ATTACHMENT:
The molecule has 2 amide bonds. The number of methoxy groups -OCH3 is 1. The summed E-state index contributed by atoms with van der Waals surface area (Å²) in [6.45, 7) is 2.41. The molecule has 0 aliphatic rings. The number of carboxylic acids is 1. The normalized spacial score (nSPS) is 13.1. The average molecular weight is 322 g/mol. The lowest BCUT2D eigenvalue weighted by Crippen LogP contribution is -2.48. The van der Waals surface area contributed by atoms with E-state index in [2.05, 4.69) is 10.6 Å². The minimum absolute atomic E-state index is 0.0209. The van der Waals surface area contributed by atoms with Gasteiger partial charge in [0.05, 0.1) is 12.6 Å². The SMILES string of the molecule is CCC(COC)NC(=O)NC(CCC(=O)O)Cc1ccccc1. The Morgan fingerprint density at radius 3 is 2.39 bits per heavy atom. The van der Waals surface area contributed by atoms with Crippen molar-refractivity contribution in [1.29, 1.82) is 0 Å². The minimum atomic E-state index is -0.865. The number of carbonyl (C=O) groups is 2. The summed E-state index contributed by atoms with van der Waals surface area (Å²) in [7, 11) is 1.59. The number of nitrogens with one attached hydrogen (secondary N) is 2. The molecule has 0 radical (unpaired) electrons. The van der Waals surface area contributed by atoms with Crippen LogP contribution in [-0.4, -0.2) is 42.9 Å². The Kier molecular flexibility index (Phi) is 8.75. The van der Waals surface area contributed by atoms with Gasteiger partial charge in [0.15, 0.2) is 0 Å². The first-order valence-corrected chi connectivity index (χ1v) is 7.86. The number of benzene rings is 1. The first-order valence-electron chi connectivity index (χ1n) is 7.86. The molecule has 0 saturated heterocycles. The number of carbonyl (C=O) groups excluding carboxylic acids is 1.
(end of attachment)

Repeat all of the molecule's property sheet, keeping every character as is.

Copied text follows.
The molecule has 2 amide bonds. The number of methoxy groups -OCH3 is 1. The summed E-state index contributed by atoms with van der Waals surface area (Å²) in [6.45, 7) is 2.41. The molecule has 0 aliphatic rings. The number of carboxylic acids is 1. The normalized spacial score (nSPS) is 13.1. The average molecular weight is 322 g/mol. The lowest BCUT2D eigenvalue weighted by Crippen LogP contribution is -2.48. The van der Waals surface area contributed by atoms with E-state index in [2.05, 4.69) is 10.6 Å². The minimum absolute atomic E-state index is 0.0209. The van der Waals surface area contributed by atoms with Gasteiger partial charge in [0.05, 0.1) is 12.6 Å². The SMILES string of the molecule is CCC(COC)NC(=O)NC(CCC(=O)O)Cc1ccccc1. The Morgan fingerprint density at radius 3 is 2.39 bits per heavy atom. The van der Waals surface area contributed by atoms with Crippen molar-refractivity contribution in [1.29, 1.82) is 0 Å². The minimum atomic E-state index is -0.865. The number of carbonyl (C=O) groups is 2. The summed E-state index contributed by atoms with van der Waals surface area (Å²) in [7, 11) is 1.59. The number of nitrogens with one attached hydrogen (secondary N) is 2. The molecule has 0 radical (unpaired) electrons. The van der Waals surface area contributed by atoms with Crippen LogP contribution in [-0.4, -0.2) is 42.9 Å². The Kier molecular flexibility index (Phi) is 8.75. The van der Waals surface area contributed by atoms with Gasteiger partial charge in [0.15, 0.2) is 0 Å². The first-order valence-corrected chi connectivity index (χ1v) is 7.86. The number of benzene rings is 1. The first-order valence-electron chi connectivity index (χ1n) is 7.86. The molecule has 0 saturated heterocycles. The number of carbonyl (C=O) groups excluding carboxylic acids is 1.